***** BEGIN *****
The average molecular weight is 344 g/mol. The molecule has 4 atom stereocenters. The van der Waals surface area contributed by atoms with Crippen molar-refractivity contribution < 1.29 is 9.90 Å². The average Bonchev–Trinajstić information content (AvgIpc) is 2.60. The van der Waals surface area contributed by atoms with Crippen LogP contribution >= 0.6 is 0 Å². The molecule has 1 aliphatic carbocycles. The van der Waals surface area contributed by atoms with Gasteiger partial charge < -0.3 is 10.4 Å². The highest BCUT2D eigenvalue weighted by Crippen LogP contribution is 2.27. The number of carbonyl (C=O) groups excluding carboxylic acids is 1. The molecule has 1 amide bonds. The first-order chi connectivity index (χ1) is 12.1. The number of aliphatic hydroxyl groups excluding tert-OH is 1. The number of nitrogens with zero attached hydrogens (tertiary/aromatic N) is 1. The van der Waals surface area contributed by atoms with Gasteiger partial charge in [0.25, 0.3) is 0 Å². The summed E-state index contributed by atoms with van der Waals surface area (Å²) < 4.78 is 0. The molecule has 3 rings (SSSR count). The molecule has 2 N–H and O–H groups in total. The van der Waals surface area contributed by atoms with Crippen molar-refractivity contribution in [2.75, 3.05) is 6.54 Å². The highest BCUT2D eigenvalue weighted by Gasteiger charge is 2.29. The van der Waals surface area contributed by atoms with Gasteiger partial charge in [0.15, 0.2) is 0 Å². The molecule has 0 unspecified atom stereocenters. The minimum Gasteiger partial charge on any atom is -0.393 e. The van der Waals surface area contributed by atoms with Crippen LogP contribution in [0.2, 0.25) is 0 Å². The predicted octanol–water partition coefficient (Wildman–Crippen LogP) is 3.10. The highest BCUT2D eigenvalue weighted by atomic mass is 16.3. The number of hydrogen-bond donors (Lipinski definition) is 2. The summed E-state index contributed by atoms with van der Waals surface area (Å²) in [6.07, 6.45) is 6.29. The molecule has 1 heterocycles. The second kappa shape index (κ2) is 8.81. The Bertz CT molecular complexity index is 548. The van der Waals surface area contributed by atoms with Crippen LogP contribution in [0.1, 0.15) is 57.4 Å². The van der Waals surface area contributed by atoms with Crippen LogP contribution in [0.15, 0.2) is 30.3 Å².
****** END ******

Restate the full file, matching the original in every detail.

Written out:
The average molecular weight is 344 g/mol. The molecule has 4 atom stereocenters. The van der Waals surface area contributed by atoms with Crippen molar-refractivity contribution < 1.29 is 9.90 Å². The average Bonchev–Trinajstić information content (AvgIpc) is 2.60. The van der Waals surface area contributed by atoms with Crippen LogP contribution >= 0.6 is 0 Å². The molecule has 1 aliphatic carbocycles. The van der Waals surface area contributed by atoms with Gasteiger partial charge < -0.3 is 10.4 Å². The highest BCUT2D eigenvalue weighted by Crippen LogP contribution is 2.27. The number of carbonyl (C=O) groups excluding carboxylic acids is 1. The molecule has 1 amide bonds. The first-order chi connectivity index (χ1) is 12.1. The number of aliphatic hydroxyl groups excluding tert-OH is 1. The number of nitrogens with zero attached hydrogens (tertiary/aromatic N) is 1. The van der Waals surface area contributed by atoms with Gasteiger partial charge in [0.25, 0.3) is 0 Å². The summed E-state index contributed by atoms with van der Waals surface area (Å²) < 4.78 is 0. The molecule has 3 rings (SSSR count). The molecule has 2 N–H and O–H groups in total. The van der Waals surface area contributed by atoms with Crippen molar-refractivity contribution in [2.75, 3.05) is 6.54 Å². The highest BCUT2D eigenvalue weighted by Gasteiger charge is 2.29. The van der Waals surface area contributed by atoms with Gasteiger partial charge in [0.15, 0.2) is 0 Å². The molecule has 0 unspecified atom stereocenters. The minimum Gasteiger partial charge on any atom is -0.393 e. The van der Waals surface area contributed by atoms with Crippen LogP contribution in [0.2, 0.25) is 0 Å². The predicted octanol–water partition coefficient (Wildman–Crippen LogP) is 3.10. The highest BCUT2D eigenvalue weighted by atomic mass is 16.3. The number of hydrogen-bond donors (Lipinski definition) is 2. The summed E-state index contributed by atoms with van der Waals surface area (Å²) in [6.07, 6.45) is 6.29. The molecule has 1 heterocycles. The second kappa shape index (κ2) is 8.81. The Bertz CT molecular complexity index is 548. The van der Waals surface area contributed by atoms with Crippen LogP contribution in [0.1, 0.15) is 57.4 Å². The van der Waals surface area contributed by atoms with Crippen LogP contribution in [0.15, 0.2) is 30.3 Å².